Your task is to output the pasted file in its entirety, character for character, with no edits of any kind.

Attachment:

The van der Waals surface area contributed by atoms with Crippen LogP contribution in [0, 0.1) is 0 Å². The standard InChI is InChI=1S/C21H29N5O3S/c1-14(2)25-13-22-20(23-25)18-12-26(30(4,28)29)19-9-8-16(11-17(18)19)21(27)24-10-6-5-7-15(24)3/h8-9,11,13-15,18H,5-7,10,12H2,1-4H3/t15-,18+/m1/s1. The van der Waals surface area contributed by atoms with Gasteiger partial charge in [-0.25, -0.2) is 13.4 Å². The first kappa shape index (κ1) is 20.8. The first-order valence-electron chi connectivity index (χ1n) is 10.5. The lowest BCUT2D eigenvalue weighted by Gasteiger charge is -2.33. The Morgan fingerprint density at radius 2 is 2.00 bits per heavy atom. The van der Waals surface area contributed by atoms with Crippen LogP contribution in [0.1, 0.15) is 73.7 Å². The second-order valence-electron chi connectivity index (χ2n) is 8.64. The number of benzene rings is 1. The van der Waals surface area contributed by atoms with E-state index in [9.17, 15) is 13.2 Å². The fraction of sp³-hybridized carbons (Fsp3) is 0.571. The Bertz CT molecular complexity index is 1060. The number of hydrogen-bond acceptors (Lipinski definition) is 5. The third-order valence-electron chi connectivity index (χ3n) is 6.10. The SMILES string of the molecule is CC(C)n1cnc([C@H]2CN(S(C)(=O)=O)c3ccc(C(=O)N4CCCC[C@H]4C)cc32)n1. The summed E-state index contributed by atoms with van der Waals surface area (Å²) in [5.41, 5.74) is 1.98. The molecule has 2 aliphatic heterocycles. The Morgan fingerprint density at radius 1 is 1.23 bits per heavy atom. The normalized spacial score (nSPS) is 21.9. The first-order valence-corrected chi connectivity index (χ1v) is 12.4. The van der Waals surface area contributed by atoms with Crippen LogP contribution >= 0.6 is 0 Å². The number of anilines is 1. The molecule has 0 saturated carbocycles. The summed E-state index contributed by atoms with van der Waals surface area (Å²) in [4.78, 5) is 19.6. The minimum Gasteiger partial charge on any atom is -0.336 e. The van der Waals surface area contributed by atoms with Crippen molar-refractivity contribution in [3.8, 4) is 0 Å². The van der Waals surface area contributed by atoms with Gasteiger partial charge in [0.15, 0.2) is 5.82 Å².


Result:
The van der Waals surface area contributed by atoms with Crippen LogP contribution in [0, 0.1) is 0 Å². The standard InChI is InChI=1S/C21H29N5O3S/c1-14(2)25-13-22-20(23-25)18-12-26(30(4,28)29)19-9-8-16(11-17(18)19)21(27)24-10-6-5-7-15(24)3/h8-9,11,13-15,18H,5-7,10,12H2,1-4H3/t15-,18+/m1/s1. The van der Waals surface area contributed by atoms with Gasteiger partial charge in [-0.25, -0.2) is 13.4 Å². The first kappa shape index (κ1) is 20.8. The first-order valence-electron chi connectivity index (χ1n) is 10.5. The lowest BCUT2D eigenvalue weighted by Gasteiger charge is -2.33. The Morgan fingerprint density at radius 2 is 2.00 bits per heavy atom. The van der Waals surface area contributed by atoms with Crippen LogP contribution in [0.1, 0.15) is 73.7 Å². The second-order valence-electron chi connectivity index (χ2n) is 8.64. The number of benzene rings is 1. The van der Waals surface area contributed by atoms with E-state index in [9.17, 15) is 13.2 Å². The fraction of sp³-hybridized carbons (Fsp3) is 0.571. The Bertz CT molecular complexity index is 1060. The number of hydrogen-bond acceptors (Lipinski definition) is 5. The third-order valence-electron chi connectivity index (χ3n) is 6.10. The SMILES string of the molecule is CC(C)n1cnc([C@H]2CN(S(C)(=O)=O)c3ccc(C(=O)N4CCCC[C@H]4C)cc32)n1. The summed E-state index contributed by atoms with van der Waals surface area (Å²) in [5.41, 5.74) is 1.98. The molecule has 2 aliphatic heterocycles. The Morgan fingerprint density at radius 1 is 1.23 bits per heavy atom. The normalized spacial score (nSPS) is 21.9. The first-order valence-corrected chi connectivity index (χ1v) is 12.4. The van der Waals surface area contributed by atoms with Crippen LogP contribution >= 0.6 is 0 Å². The number of anilines is 1. The molecule has 0 saturated carbocycles. The summed E-state index contributed by atoms with van der Waals surface area (Å²) in [4.78, 5) is 19.6. The minimum Gasteiger partial charge on any atom is -0.336 e. The van der Waals surface area contributed by atoms with Crippen molar-refractivity contribution in [3.8, 4) is 0 Å². The van der Waals surface area contributed by atoms with Gasteiger partial charge in [0.15, 0.2) is 5.82 Å².